DAY 3: Tuesday March 14, 2006
Shuga (Indoor Market)
I should inject here that at this time of year (March), there are no tourists in Yerevan. There are business people and NPO's meeting here and there, but no Americans wearing sneakers, jeans and fleece. The dress code for Yerevan, and even the outback, is: spike heeled black boots and skin tight pants for women (they are very fashion conscious and rather provocative dressers); black leather coats, trim haircuts and nice slacks for men.
So into the public market we went looking like quintessential American tourists with giant arrows pointing to our odd outfits. The colors and smells were rich and the vendors were aggressive but very friendly and generous with samples.Dried fruit is big in Armenia, and every stall seemed to contain massive quantities of the item - stuffed with nuts and strung like beads into necklaces, pressed into giant, thin disks (the Armenians invented the fruit roll-up dontcha know) and individual mouth-sized balls covered in everything from coconut to chocolate.
Then there's the cured meat section. Sure the Italians have prosciutto, but the Armenians have this intense, thinly sliced beef called basturma that can send your breath into the next city. It comes with advisory notices to consume together with whomever you will be sleeping with that night.
Along with bags of fruit and killer basturma, we purchased flowers to lay on the monument at the Genocide Memorial, Dzidzernagapert (don't ask me how to pronounce it), which was next on our agenda.
Armenian Genocide Monument and Museum
Now, I must say here that I had no idea that I'd be so affected by the memorial. I have been inclined to think that the Armenians and Turks should just get over the past and move on. So when I suddenly got in touch with how my grandpa had to leave his family and country along with millions of others, not to mention the million Armenians that were actually killed in brutal ways, I lost it. I also lost any desire to hide my emotion and just buried my head in my mom's shoulder and sobbed.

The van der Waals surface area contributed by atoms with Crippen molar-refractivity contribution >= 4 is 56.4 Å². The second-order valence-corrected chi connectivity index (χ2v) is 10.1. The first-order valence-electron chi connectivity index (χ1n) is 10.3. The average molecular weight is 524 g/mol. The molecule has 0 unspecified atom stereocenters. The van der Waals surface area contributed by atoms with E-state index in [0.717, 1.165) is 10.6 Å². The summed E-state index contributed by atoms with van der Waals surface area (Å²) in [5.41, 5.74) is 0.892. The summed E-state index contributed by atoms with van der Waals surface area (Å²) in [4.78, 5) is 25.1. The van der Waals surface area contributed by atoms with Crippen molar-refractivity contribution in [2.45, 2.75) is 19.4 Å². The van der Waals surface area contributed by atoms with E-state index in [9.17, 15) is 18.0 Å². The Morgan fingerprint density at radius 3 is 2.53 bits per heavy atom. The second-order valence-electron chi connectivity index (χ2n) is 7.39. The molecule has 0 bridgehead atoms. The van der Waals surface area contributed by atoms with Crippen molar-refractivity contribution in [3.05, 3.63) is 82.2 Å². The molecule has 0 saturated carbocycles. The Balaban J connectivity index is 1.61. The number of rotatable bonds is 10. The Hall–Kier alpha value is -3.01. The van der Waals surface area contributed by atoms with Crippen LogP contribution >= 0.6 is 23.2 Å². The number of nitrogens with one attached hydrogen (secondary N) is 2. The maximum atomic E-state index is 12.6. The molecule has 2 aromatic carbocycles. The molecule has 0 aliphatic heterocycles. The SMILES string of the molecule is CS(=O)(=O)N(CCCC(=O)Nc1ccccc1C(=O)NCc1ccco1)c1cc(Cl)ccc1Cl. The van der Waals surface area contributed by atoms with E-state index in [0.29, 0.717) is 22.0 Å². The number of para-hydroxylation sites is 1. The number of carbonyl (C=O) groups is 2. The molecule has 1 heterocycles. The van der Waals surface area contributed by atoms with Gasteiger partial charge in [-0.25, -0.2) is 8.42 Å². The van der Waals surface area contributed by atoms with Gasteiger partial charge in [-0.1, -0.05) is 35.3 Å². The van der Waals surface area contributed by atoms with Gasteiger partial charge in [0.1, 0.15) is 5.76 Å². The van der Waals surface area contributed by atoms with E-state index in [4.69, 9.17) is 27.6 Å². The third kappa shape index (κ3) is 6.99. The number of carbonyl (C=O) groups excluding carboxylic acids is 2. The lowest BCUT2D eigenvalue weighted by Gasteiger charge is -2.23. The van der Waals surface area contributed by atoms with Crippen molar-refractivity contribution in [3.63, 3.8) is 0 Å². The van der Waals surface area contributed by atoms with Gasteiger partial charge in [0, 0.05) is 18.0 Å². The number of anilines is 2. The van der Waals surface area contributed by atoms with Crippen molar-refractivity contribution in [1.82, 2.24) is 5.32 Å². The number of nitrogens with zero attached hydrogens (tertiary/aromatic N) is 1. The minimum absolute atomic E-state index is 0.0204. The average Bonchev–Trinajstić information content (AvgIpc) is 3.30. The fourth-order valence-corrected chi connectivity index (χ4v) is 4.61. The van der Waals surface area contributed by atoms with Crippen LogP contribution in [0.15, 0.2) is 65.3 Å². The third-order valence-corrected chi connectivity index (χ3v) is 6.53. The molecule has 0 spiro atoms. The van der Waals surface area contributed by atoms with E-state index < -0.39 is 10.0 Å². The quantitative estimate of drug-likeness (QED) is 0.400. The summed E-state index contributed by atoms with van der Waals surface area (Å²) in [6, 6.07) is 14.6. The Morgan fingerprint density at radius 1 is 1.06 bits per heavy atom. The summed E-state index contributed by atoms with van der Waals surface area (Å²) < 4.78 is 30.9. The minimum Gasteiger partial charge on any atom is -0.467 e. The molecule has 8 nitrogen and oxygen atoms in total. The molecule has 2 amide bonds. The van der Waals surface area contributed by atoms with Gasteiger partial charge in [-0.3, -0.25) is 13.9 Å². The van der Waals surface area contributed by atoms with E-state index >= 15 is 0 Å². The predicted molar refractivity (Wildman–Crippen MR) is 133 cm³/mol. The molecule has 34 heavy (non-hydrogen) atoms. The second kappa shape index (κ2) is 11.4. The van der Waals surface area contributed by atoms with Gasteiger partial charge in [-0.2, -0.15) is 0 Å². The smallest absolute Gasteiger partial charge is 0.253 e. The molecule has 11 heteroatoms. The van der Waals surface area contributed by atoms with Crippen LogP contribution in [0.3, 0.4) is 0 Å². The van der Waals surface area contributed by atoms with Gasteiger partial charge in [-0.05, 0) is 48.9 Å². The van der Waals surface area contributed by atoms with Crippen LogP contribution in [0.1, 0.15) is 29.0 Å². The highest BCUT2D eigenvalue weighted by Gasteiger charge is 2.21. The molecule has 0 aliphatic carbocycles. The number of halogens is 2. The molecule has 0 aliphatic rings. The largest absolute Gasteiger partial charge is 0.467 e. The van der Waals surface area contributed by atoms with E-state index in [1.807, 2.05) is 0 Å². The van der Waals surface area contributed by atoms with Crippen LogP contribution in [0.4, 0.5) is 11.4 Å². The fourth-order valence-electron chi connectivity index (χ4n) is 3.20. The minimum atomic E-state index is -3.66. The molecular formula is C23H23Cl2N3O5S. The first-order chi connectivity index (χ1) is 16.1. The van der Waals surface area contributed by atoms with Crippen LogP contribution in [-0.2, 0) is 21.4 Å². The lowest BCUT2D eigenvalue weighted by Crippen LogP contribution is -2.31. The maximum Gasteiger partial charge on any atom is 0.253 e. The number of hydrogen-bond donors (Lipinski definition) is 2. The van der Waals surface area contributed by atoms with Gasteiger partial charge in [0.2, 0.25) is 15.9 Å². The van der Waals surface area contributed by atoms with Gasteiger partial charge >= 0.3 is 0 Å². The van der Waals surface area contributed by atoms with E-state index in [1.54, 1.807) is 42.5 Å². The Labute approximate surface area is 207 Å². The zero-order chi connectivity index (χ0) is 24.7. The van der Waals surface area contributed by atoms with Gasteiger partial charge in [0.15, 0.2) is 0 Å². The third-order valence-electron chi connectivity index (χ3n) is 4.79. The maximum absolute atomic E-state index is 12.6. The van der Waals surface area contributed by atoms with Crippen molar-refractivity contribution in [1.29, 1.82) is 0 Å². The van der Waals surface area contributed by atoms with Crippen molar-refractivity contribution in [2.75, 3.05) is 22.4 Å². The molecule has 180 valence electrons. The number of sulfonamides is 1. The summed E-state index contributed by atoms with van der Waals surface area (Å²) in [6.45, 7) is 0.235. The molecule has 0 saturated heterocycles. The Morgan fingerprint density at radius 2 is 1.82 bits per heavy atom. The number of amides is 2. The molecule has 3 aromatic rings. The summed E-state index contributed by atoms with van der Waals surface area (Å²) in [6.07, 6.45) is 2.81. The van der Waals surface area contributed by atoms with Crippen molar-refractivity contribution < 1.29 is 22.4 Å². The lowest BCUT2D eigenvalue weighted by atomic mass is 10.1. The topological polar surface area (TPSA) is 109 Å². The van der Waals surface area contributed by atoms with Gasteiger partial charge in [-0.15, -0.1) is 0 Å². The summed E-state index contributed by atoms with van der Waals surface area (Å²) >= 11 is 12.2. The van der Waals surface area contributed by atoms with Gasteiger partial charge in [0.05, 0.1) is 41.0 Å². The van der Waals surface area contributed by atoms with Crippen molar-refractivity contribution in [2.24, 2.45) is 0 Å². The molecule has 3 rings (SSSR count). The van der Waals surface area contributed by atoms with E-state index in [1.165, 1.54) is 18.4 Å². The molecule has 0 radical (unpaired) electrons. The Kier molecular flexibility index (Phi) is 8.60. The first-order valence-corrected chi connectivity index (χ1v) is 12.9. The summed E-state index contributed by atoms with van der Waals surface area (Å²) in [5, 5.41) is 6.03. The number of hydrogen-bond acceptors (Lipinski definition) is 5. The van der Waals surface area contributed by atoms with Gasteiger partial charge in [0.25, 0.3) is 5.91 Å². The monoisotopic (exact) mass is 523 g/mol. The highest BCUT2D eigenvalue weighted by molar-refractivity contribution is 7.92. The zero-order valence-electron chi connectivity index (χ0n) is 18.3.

The Armenian TV crew captured my emotional response, so me and my make-up streaked face appeared on TV later that evening. So much for my debut in the Armenian media. But hey, it was a real moment, so I have to let that go.
Following my moment, we took a guided tour of the museum, which further strengthened my changing view of the genocide as being something to be reckoned with. Oh, the images and stories. Heartbreaking. The exhibit even showed photos of the Turkish troops marching Armenian men out of Kharpert - my grandpa's village. I imagined that my relatives, so many of whom did not make it to the states in time to miss the slaughters, were either in the pack of men being marched or on the sidelines sobbing. Whew.
To further impact our psyches, we went on to see the Yerablur Cemetary, where many soldiers that fought in the war with Azerbaijan in 1988-94 are buried. Several veterans maintain the cemetery as volunteers and were so happy to receive visitors, especially Rien who was so interested in their war stories.
By the time we took our leave, the vets had formally adopted Rien as a brother in arms and I was concerned that Rien may actually join the army. As I came to learn, the war with Azerbaijan was, and is, one worth fighting. This does go against my peace-nik nature, but I must concede.